Walking the two and a half miles back to where I would set up camp I took in the scenery with two different views of the big mountain where the elk like to play. Perhaps that was why I wasn’t more excited for the hunt. I was unsuccessful in drawing an elk tag for the second year in a row for this area. Since I am running a 40 mile mountain trail race in one week I didn’t want to pack deep in to the area where I’ll hunt elk (9 miles one way) so I am hunting deer on this trip. There are far more elk high in this area ranging from 9500’ in elevation to 11,500’. The last two years I’ve hunted deer lower, but it is warm there and tends to have more people milling about in the areas. This would hopefully be quieter and a little more remote.

After an hour I arrived at the area I had surveyed on the map for decent camping. I didn’t have water at my site but a five minute walk farther down the trail gave me access to fresh water. I went about pitching my tent and found the spot ideal. I was far enough off the trail that no hikers would notice my camp, but if you knew where to look you could see it from the trail. While in timber, 99% of hikers never look more than a few feet in front of them, so I was confident my biggest concern would be errant bears in the area. Even though I was seven miles as the crow flies from where this incident happened earlier this year and the culprit had been dispatched of.

After filtering enough water for this day and the next morning I went back and took a few shots with my bow at a stump to make sure nothing got knocked out of whack on the hike in. I found a suitable dried out stump that would stop my designated practice broadhead but not damage it. I was walking about eating some Fritos Scoops when I set up the stump. Needing a small aiming point I wedged a Scoop into the stump and walked about 25 yards away. As I surveyed the target, a camp robber came flying onto the stump. The Clark’s Nutcracker proceeded to steal my Frito and fly away! I had to laugh out loud at how these birds will find a camp within minutes knowing that people mean easy food. They are noisy birds and make a regular racket in the forest. Fortunately, I brought along a two inch orange dot for this very purpose. After shooting a bit, my long shot at 35 yards landed just a few inches to the right.IMG_4504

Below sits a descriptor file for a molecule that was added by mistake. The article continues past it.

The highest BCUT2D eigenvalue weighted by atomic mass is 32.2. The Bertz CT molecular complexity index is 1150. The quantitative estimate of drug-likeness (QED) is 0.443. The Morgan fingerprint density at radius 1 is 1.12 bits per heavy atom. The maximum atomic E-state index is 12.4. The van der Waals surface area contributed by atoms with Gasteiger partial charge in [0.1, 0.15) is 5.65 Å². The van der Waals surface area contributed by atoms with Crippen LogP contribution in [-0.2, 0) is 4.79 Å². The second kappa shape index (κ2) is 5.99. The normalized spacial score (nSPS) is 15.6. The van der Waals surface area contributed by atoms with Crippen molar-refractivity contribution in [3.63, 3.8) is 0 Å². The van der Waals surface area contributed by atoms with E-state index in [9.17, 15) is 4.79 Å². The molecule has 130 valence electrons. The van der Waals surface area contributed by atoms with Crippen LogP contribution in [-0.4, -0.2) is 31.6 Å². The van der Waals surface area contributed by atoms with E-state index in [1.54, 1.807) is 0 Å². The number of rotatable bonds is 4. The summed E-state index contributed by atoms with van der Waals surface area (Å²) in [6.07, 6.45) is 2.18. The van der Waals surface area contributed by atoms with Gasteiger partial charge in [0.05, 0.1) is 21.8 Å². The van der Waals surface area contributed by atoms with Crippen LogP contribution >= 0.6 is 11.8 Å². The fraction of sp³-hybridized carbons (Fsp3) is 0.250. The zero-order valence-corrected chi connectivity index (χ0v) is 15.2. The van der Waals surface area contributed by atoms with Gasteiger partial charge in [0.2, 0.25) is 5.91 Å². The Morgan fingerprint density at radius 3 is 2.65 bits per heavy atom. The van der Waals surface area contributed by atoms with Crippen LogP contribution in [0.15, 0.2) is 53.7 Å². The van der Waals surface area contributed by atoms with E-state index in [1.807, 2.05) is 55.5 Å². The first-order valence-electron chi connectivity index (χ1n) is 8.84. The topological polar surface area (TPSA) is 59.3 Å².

By now it was mid morning and I gathered my pack, some food and other items to hike to where I’d be hunting for a little scouting. I was forced to make my camp outside of a specific perimeter which meant my area for the morning hunt would be a 2 1/2 to 3 mile hike from where I slept. I wanted to do a dry run and check the area again. After an hour’s walk I was at treeline and sitting in a spot where I had seen three mule deer bucks a week ago, one a very nice 4×4 and quite large. But it was now midday and nothing was about that I could see. Not a worry, because tomorrow was when I wanted to see game.  I headed back toward my camp but this time headed over the mountain and bushwhacked versus the road I had come up on.

That is what separates this kind of trip from a trail backpacking trip. While backpacking, the trail is not always easy but it is always a trail. Scouting to hunt and hunting involve miles across backcountry; off trail and in rough country. Areas can be steep, so steep you can reach out and touch the mountain in front of you. Deadfall typically is everywhere and makes it difficult to walk a straight line. On this trip, my clothes were constantly sticky with sap from limber pines and got on everything. Once above tree line, steps have to be chosen carefully so rocks don’t dislodge and trap a leg or worse. Backpacking is tiring, but predictable. Backcountry hunting is hard work and exhausting and mentally draining at times. But the physical nature is much more intense than trail backpacking; at least in my opinion.

I soon was in an area where I had written a post from a week ago. I sat for a while, now late afternoon, and after glassing an area that I knew contained elk, and hoping to also see deer, nothing seemed about. Hmmm…maybe everything moved to a different area. Large game animals move about in patterns and don’t always just stick to one area, hence the challenge of hunting them. It was approaching 5:30 and I decided to begin moving back to camp to make myself some dinner before dark.